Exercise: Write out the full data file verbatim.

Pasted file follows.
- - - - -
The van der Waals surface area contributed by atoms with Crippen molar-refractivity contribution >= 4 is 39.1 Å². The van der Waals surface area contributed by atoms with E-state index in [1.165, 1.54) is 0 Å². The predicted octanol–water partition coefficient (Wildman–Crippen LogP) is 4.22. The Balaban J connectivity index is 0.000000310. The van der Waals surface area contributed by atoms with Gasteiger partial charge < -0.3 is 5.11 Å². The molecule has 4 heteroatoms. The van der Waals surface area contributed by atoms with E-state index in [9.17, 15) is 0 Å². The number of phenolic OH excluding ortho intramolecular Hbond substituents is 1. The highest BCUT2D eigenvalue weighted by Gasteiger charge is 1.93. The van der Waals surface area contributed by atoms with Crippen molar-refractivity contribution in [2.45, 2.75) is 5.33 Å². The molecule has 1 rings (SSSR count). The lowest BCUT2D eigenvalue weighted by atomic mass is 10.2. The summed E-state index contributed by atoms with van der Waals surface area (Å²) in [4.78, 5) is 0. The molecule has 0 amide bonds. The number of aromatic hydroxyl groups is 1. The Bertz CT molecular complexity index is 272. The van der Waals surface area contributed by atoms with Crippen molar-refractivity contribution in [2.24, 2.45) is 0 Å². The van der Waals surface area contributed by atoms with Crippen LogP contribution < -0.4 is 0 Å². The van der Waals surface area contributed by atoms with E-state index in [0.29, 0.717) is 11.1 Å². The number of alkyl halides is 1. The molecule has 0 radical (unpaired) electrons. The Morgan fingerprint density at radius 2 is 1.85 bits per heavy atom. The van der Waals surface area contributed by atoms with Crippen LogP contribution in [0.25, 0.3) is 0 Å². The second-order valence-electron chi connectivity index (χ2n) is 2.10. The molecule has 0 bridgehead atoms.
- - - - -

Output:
The van der Waals surface area contributed by atoms with Crippen molar-refractivity contribution >= 4 is 39.1 Å². The van der Waals surface area contributed by atoms with E-state index in [1.165, 1.54) is 0 Å². The predicted octanol–water partition coefficient (Wildman–Crippen LogP) is 4.22. The Balaban J connectivity index is 0.000000310. The van der Waals surface area contributed by atoms with Gasteiger partial charge < -0.3 is 5.11 Å². The molecule has 4 heteroatoms. The van der Waals surface area contributed by atoms with E-state index in [9.17, 15) is 0 Å². The number of phenolic OH excluding ortho intramolecular Hbond substituents is 1. The highest BCUT2D eigenvalue weighted by Gasteiger charge is 1.93. The van der Waals surface area contributed by atoms with Crippen molar-refractivity contribution in [2.45, 2.75) is 5.33 Å². The molecule has 1 rings (SSSR count). The lowest BCUT2D eigenvalue weighted by atomic mass is 10.2. The summed E-state index contributed by atoms with van der Waals surface area (Å²) in [4.78, 5) is 0. The molecule has 0 amide bonds. The number of aromatic hydroxyl groups is 1. The Bertz CT molecular complexity index is 272. The van der Waals surface area contributed by atoms with Crippen molar-refractivity contribution in [2.24, 2.45) is 0 Å². The van der Waals surface area contributed by atoms with Crippen LogP contribution < -0.4 is 0 Å². The van der Waals surface area contributed by atoms with E-state index in [0.29, 0.717) is 11.1 Å². The number of alkyl halides is 1. The molecule has 0 radical (unpaired) electrons. The Morgan fingerprint density at radius 2 is 1.85 bits per heavy atom. The van der Waals surface area contributed by atoms with Crippen LogP contribution in [0.25, 0.3) is 0 Å². The second-order valence-electron chi connectivity index (χ2n) is 2.10. The molecule has 0 bridgehead atoms.